What do you say
about an application as venerable as Microsoft Excel? The first GUI spreadsheet,
the first spreadsheet program on the Mac, far superior to its PC contemporary at
the time (does anyone remember MS Multiplan?). Over the years it has only gotten
more capable and more complex. Still the leader and standard in most offices, Excel
is the spreadsheet by which all others are judged.
Microsoft Excel 2004 from the ubiquitous Microsoft Office suite is all that and more.
If you mainly use Excel for lists and tables, there is not a great deal in Excel
2004 that would cause you to want to upgrade from an earlier version. However, if
you use formulas or make charts, this upgrade may be for you.
- Mac OS X-compatible processor
that is a model G3 or higher.
- Mac OS X version 10.2.8
- 256 MB of RAM.
- Monitor that can display
1024 x 768 or higher resolution displaying thousands of colors
Like any spreadsheet program, Excel offers the row/column format that allows a user
to enter formulas to operate on the grid of figures. It has numerous charting and
graphing features, including 3D features that take advantage of OS X's Quartz layer,
as well as drawing features, clip art and word art inherited from the other software
in the Microsoft Office suite. You can merge columns for headings, and format cells,
rows and columns with an almost infinite variety of borders, fill colors and patterns.
If you can dream it up, Excel 2004 can make it look good.
As usual, Microsoft introduces a host of small improvements and also some significant
One nicety I noticed right away was more orderly behavior from the Formatting
Palette. I like to have my Dock on the right side of my screen, similar to my habit
with the Program Switcher under OS 9. The Formatting Palette now recognizes that
the Dock is present and arranges itself to the edge of the Dock, and will automatically
adjust its position when Hiding is turned on or off. With Excel v.X, if I turned
the Dock hiding on to get a little more room for the Palette, the Palette would not
return to its previous location when I turned the Dock hiding off. Details like this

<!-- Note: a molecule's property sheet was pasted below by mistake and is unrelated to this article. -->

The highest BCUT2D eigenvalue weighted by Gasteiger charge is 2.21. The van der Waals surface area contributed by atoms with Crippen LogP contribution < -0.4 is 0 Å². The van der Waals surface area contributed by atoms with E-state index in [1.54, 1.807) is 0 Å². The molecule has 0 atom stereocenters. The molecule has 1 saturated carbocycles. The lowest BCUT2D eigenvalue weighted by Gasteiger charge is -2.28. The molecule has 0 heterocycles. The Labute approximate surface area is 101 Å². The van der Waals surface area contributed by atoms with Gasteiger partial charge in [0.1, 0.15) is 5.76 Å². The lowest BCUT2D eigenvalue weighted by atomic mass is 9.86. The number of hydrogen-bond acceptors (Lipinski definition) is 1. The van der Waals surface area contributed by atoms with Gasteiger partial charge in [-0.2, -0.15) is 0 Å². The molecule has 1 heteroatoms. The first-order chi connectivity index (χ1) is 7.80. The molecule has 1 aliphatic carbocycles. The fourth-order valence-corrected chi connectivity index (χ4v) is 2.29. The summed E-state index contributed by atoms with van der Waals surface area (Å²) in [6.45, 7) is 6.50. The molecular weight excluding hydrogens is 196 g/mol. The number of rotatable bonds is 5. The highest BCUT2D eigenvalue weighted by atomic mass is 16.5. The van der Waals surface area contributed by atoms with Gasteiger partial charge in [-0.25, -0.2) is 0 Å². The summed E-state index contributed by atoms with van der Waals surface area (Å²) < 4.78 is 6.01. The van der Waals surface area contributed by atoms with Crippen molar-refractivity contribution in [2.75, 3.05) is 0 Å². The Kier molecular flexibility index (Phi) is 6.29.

make using the program easier, and demonstrate that the programmers at Microsoft
working in the Mac Business Unit use Macs every day.
The Formatting Palette is now customizable as well, similar to the toolbars that
have been a Microsoft mainstay for years. One of the options is that the Formatting
Palette makes nice use of Mac OS X's translucence. When working in the main spreadsheet
window after a short delay, the Palette will fade to a translucent state. Immediately
upon moving your cursor over it, the Palette will return to the normal state. The
length of time required for this behavior to occur can be changed, as well as changing
the fade to a minimize (genie) effect. The panels that make up the Palette can be
changed, as well as the content of the panels, including a favorite of mine, Page
While these changes are nice, they probably won't strongly influence your decision
to spend the fairly hefty upgrade fee, especially if you are already using Office
v.X. A couple of the other new features might change that, however.
Add Objects Panel
The Add Objects panel is new to the Formatting Palette and puts many commonly used
features in one place. You can insert charts, drawing objects, symbols, lines or
text boxes from one simple tabbed panel. For instance, highlight a row or column
of data, select the type of chart you want from the panel and click. Your chart will
appear in your spreadsheet without dragging you through the Chart Wizard every time.
That by itself is almost worth the price of admission. In addition, almost all of
the chart options, including data, labels, lines and colors, can be changed from
the Palette. This for me is a major improvement in terms of convenience.
Page Layout View
If you use Excel to make charts and print them, or have struggled in the past
to format your sheets to print properly (I know I have), the new Page Layout View